The proposed Prestage Foods pork processing plant near Eagle Grove will strengthen local markets for pigs, corn and soybeans, as well as provide jobs and much-needed economic development in north-central Iowa, farmers and others said last week during the public hearing in Clarion before the Wright County Board of Supervisors.
"We’ve been working a long time to get back to the farm, and Prestage plant will give us a better chance to make that happen," said Grant Woodley of Clarion, a Wright County Farm Bureau member (pictured above with daughter Junia). "I really think the Prestage plant will make a very positive difference for a lot of younger farmers who want to raise livestock."
Woodley and his wife, Nicole, are in the process of building a hog barn as a way to return to the family farm near Clarion. "This is really an uncertain time with commodity prices and having another market close by would really help."
Dan Cramer, Wright County Farm Bureau president, told the Wright County supervisors that the Prestage plant’s positive impact will also be a big boost for area crop farmers. "We raise corn and soybeans, so that means we raise livestock feed," he said. "So an increase in the demand for livestock feed is good for us."
A boost for farmers
Corey Tweeten, another Wright County Farm Bureau member, agreed that the Prestage plant would help grain farmers along with those who raise livestock. "It’s going to provide the local markets that we need to make our corn and soybean more valuable."
Prior to the public hearing, the Wright County supervisors unanimously approved a zoning change for the plant, which would be located about 5 miles south of Eagle Grove. The three supervisors will hold additional hearings on the development agreements for the Prestage plant this month.
North Carolina-based Prestage Foods last month announced plans to build a pork processing plant in Wright County after a similar proposal was rejected in Mason City. The proposed Wright County hog processing plant, the company’s first pork processing plant, would employ more than 900 full-time employees at an average wage of more than $47,000 per year, plus benefits, the company said. The lowest paid workers, it said, would earn more than $37,000 per year with benefits.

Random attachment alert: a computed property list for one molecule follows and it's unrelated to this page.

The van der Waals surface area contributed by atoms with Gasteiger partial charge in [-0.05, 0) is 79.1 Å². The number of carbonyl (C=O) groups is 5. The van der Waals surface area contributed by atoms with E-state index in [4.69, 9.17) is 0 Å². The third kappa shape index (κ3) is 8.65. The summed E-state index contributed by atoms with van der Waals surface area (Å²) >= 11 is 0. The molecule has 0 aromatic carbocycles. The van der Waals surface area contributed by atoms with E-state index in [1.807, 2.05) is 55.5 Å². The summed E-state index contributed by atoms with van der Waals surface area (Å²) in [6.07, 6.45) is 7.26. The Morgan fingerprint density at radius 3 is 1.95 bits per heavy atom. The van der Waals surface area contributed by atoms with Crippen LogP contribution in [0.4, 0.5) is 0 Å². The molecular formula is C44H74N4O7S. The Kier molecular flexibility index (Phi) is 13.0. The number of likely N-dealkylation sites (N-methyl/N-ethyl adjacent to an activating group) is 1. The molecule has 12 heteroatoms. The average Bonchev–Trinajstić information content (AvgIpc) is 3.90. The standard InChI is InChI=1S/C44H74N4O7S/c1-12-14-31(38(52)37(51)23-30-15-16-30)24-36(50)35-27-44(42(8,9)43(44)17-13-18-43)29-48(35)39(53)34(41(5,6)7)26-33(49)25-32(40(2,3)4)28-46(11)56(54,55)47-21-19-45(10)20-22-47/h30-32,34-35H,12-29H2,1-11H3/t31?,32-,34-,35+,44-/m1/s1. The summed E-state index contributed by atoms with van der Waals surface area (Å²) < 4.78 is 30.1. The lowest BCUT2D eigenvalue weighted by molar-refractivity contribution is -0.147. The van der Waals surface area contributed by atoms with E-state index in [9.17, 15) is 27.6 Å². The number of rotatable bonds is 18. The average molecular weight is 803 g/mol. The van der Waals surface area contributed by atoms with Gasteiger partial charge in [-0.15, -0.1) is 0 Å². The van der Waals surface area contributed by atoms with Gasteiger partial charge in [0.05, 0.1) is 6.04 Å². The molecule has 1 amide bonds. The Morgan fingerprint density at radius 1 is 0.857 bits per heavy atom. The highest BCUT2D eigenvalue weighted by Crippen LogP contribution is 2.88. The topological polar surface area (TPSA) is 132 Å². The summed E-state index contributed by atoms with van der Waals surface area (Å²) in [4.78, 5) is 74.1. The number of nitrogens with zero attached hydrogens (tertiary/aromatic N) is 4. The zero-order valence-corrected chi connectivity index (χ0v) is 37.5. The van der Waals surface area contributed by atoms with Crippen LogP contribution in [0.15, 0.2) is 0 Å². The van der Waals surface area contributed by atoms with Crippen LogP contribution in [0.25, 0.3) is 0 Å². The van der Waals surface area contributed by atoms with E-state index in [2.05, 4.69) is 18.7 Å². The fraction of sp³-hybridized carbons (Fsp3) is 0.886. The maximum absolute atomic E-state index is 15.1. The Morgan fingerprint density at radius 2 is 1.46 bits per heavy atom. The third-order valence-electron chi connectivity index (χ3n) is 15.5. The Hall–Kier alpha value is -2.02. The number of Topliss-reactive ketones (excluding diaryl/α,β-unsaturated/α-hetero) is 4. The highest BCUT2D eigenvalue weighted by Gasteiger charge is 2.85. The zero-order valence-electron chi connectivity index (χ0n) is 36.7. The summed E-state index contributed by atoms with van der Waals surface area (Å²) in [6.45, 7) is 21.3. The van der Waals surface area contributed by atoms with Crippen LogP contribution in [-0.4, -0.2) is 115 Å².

The proposed Eagle Grove plant would process about 10,000 hogs per day in one 10-hour shift, operating five days a week.
Prestage has raised hogs in Iowa since 2014 and currently has barns in 30 counties, including Wright, and is a major buyer of Iowa corn and soybean meal, according to John Prestage, the company’s senior vice president. Prestage plans to use its farms for 45 percent of the pigs processed at the plant and will buy the remaining 55 percent on the open market.
"This will increase the competition for independent farmers and should translate into a better hog price," Prestage said prior to the public comment session in Clarion. "And it will keep the value of hogs processed here in the state of Iowa."
Raising livestock value
By raising the value of livestock, the Prestage plant would be a big help to farmers in Wright and surrounding counties, said J.D. Myers, Humboldt County Farm Bureau president.
"We moved back to the farm in 1998, and we could not have done that without the livestock industry," Myers told the Wright County supervisors. "And I’m hoping my kids have the same opportunities that we had."
Speakers at the Clarion hearing said the positive impact of the Prestage pork plant goes beyond agriculture and provide an economic boost in Wright County and in the surrounding counties. Along with 900 plus new jobs at the plant, the Prestage plant will spur added jobs in trucking, repairs shops and other businesses, making the area more attractive to young people, they said.
The company will also add $1.8 million annually in local tax revenues through the first 10 years and more than $2 million per year after tax abatements expire.
"This is a game-changer for us," said Mike Weland of the Eagle Grove City Council. "It’s been 40 years since a major industry has moved to Eagle Grove to create jobs, and creating jobs is the only way we are going to attract more people."
More jobs, people
David Young, a supervisor in neighboring Hamilton County, said he strongly supported the Prestage project because it will mean more jobs, more economic activity and more kids in the schools. "I’ve been on the church board in the small town of Jewell when we had to close our church because we didn’t have enough people. That was a difficult decision; this is not a difficult decision."
Troy Watne, a Wright County Farm Bureau member from Belmond, said the Prestage plant will be the key to attracting young people, like his college-age children, to return back to Wright County.
"There are really two reasons that people come back to a place like Wright County: family and jobs," Watne said. "We have the family. Now we need the jobs."
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